Many are so excited to experience the amazing service that is about to give by Hulu. Probably, a lot of us can't wait to access the Hulu Plus on numerous more of your devices you use from your iPad to your Blu-ray player. Anyone who is knowledgeable about Hulu right now already knows they deliver a good selection of TV shows online with good quality. Being able to access select TV shows on your phone is worth the $10 a month subscription, and that is nowhere near high enough to require you taking out a payday loan to purchases this. Netflix is already accessible on all smart devices and numerous feel that Hulu won't be able to compete. But in my opinion, the two are very different.
Jade and Rick: I agree with you both. Much to Adobe's chagrin, Apple carries much more weight. If they refuse to adopt Flash and push for an HTML5 adoption, the coding world will follow and leave Flash behind. Some sites are already starting to adopt the HTML5 video format.
You won't get a debate from me on this point. I fully think HTML5 is the right approach and am looking forward to a day where it is ubiquitous. The iPad however isn't launching withing that world. Perhaps this is just the vehicle to drive us towards HTML5, and if so, I'll applaud Apple in 1-2 years if this is the case. Until then, I'll be sitting on the sidelines waiting for the future to arrive.
@RalphS: While definitely in standard use, I don't believe Flash is technically a "Standard" as far as a "requirement" relegated by a Third Party such as HTML-4 or an IEEE Standard such as IEEE 802.X. (Happy 30th Birthday, IEEE 802.)
In my opinion, your argument in support of the lack of SD support actually backfeeds into the lack of Flash support. Flash is both a RAM and CPU-cycle hog. As such, it can cause system instability which can cause a system to slow down, destabilize, and (worst-case scenario) lock up completely. The iPhone is a small unit with finite RAM (max 32MB)and a 600MHz CPU. Adding Flash compatibility has potential to cause major system instability with the iPod Touch/iPhone. With increased CPU cycles comes increased temps, and the iPhone does not have active internal cooling devices. Temperature regulation may be a technical factor as well. (Outside of Jobs standoff against Adobe.) The lack of an active cooling system carries over to the iPad as well.
In addition, the onus to create a stable mobile Flash version is on Adobe. Currently they have issues trying to get a stable Mobile Flash version to market on some platforms. It is pretty unstable in the Android version. (I can't speak to the Blackberry or Windows Phone versions.)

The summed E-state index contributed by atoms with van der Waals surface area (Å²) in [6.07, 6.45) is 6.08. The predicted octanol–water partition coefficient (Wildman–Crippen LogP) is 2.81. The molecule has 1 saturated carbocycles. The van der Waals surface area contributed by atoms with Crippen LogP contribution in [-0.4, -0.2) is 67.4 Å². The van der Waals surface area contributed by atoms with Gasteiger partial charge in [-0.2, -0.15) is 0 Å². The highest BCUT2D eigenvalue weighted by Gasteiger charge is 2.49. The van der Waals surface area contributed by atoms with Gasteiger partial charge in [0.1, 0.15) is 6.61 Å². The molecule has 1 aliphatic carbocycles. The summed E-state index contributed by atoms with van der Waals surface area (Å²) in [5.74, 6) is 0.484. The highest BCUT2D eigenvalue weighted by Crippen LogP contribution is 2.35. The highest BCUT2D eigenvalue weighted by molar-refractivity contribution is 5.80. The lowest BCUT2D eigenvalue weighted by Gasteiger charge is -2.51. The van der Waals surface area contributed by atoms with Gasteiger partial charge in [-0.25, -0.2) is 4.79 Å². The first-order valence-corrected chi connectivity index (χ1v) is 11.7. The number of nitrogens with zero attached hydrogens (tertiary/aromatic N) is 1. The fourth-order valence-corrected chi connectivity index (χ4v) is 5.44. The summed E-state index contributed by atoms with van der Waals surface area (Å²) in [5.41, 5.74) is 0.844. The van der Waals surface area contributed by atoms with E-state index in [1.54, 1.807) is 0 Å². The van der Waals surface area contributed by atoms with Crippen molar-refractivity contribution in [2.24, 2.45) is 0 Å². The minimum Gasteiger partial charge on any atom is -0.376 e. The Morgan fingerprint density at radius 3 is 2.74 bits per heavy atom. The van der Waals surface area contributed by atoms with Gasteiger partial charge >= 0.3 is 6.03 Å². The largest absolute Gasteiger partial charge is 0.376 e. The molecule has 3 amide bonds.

Personally, I hate Flash. It is an eye-sore on webpages and slows down surfing due to load times. As a video format, even on superb setups, the quality is choppy at best. Therefore, I don't use my computer to view videos on a regular basis. A true Standard should be adopted aside from Flash. As a disclaimer, I do not own an iPhone, nor do I plan to buy one anytime soon. My HTC Hero runs just great.
Just my two cents.
One more comment. Apple needs to remember why they chose to support MP3 with the original iPod, and what happened to Sony whom chose to not. I believe people are fine with closed proprietary solutions as long as they do the things they need it to do. An iPad is primarily a casual multimedia web client. Why would Apple risk hard earned market share for this new category they're creating over something as silly as Flash? It just frustrates me to see the iPad as so close to perfect, and yet so far.
Dear Jade: Good point about controlling the memory footprint as a way of ensuring system stability. I suspect this is why the iPhone is not multitasking-enabled--why risk thread contention if you have good-enough performance.
I agree with RalphS. I too bought an iPhone with the expectation that Flash would eventually be supported. We're talking about some 80% of all video on the web. As much as I want an iPad, I will not buy a web browsing device that I intend to mostly use for watching iTV without Flash. I'm sorry, is it just me or is this crazy? The other wish list features have viable "Apple" reasons for not being implemented. In addition to real dollars that come back to Apple for fixed memory capacities, a certain amount of robustness and user experience can be guaranteed.
OK, how about some data. I bought the original iPhone with the assumption that it would eventually support Flash. I did not buy either of the subsequent upgrades nor will I buy an iPad because of Mr. Jobs vendetta against Adobe. I have no special love for Flash but as a standard it can not (presently) be ignored. The lack of microSD in understandable in the Apple world...one just has to look at the cost of flash cards compared to the upcharges for the same amount in the device to get that equation. I don't blame them for that...they are just milking their competitive advantages.
What are the engineering and design challenges in creating successful IoT devices? These devices are usually small, resource-constrained electronics designed to sense, collect, send, and/or interpret data. Some of the devices need to be smart enough to act upon data in real time, 24/7. Are the design challenges the same as with embedded systems, but with a little developer- and IT-skills added in? What do engineers need to know? Rick Merritt talks with two experts about the tools and best options for designing IoT devices in 2016. Specifically the guests will discuss sensors, security, and lessons from IoT deployments.